Prescriptions for Survival in a Time of Global Pandemic
Are these seeds then, or are they pills?
Is this a placebo, one that will gently and blankly inspire me to get better
or is this a homeopathic dose of deadly conjecture? Is this gossip? Is this cruelty?
On Friday, March 6, 2020, Grant Colfax, Director of the Department of Public Health, issued a statement asking 900,000 San Francisco residents to avoid unnecessary gatherings, followed quickly by increasingly urgent messages to cease gathering altogether and, eventually, a directive to shelter-in-place.
Three days prior, in the Desai | Matta Gallery in downtown San Francisco, we had installed Prescriptions for Life, a collaborative exhibition between long-time friends, visual artist Paula Gray and poet Theresa Whitehill. Catalyzed by Gray’s discovery of an intact prescription ledger from 1890, the pair who together share decades of life and their attendant losses — a best friend, parents, a sibling — consider the construction of the body, of health and illness, and of the limits of our knowledge to heal.
Like every other community event that week — from the St Patrick’s Day Parade to sporting events — the opening reception was postponed indefinitely. The gallery — replete with eerily timely prescriptions for health both compassionate and hopeful, if tempered by the complexities of grief and loss — is empty of viewers. As a result, we are working with the artists to bring Prescriptions for Life out of the gallery and into a virtual space. To do so, we now must send emails back and forth across county lines we can no longer physically traverse.
Today, Theresa writes, “Sending good thoughts and blessings. I like to imagine the exhibit inhabiting space in the middle of San Francisco, putting out vibrations of health and concern and whimsy and solace. Much Love, Theresa”
How the Project Began
Who were these people?
What was it like to go to a pharmacy in San Francisco in 1890?
Did a woman in long skirts seeking help for her night sweats have to dodge horse-drawn buggies on muddy streets?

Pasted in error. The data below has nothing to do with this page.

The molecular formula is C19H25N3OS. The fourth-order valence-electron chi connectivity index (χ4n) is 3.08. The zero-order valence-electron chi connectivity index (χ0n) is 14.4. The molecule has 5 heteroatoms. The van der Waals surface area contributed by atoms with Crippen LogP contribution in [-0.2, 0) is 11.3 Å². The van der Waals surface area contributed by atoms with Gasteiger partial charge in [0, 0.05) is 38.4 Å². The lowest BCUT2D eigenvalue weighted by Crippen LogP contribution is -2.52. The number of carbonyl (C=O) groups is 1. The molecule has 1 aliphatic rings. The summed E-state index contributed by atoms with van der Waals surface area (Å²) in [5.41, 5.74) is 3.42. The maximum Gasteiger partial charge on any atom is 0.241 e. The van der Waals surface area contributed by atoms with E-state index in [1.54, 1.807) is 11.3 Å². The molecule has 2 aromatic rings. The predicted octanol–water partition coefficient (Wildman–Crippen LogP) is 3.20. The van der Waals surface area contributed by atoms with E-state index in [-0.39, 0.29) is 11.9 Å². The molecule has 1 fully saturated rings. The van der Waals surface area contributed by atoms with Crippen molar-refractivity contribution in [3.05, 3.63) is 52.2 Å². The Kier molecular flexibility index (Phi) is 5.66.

What were the lives of these doctors like?
How confident were they that the medicines prescribed would be effective?
Would cocaine, belladonna, strychnine, do the job?
Back in 2010, Paula was hunting through bins of castoffs in the Salvation Army in northern Sonoma County, not far from where she lives off Highway 128.
The ledger’s cover was shabby and inside was page after page of medical prescriptions pasted in for what I assumed was record keeping by the pharmacist. Prescribed medicines of the day were written by various doctors in that cursive penmanship of the 1800s, at once beautiful and hurriedly sloppy. Pages were browned by age and somewhat fragile to the touch.
As was the custom at the time, medicines were written in Latin, and often included arcane abbreviations that require specialized knowledge to decipher. Directions for taking the medicines are in English, however the vintage script renders them all but illegible to younger generations. Doctors keeping a log of prescribed drugs: Ferri Pyrophosphate, Cocaine, Soda Salicylate, Morphine Sulfate, Belladona Strychinae — alluring, mysterious, alchemical, even dangerous, at a time when much about the body was unknown and unknowable. After studying these mysterious medicaments, Paula decided to use them as the starting point to explore our ongoing search for wellness. Echoing an earlier collage process in which she had incorporated handwritten letters, she disassembled the ledger, recasting the directives and promises of healing in a kaleidoscopic assemblage of fragments and geometries, at once clarifying and expansive. While doing so, childhood memories surfaced of going to the pharmacy with and for her mother, who suffered from chronic illness.
I can still conjure up the smells of the old wood-paneled pharmacy and the familiar soft voice of the white-coated pharmacist. After my mother passed, I had the unsettling task of disposing of vial upon vial of what had become useless medicines.
The Collaborative Process: Working Together Across Distance
Behind me in the golden light at the end of the afternoon.
Laughter, bright spirits at a table under the tree.
Pizza boxes, evidence of the human puzzle.
Paula and Theresa have been friends since 1984, witnessing and admiring each other’s work for more than thirty years. As long-time head of Mendocino College’s art department, Paula had been in a position over the years to hire Theresa to teach, to participate in a group exhibition, or design promotional materials, but they had never collaborated on the creation of a body of work.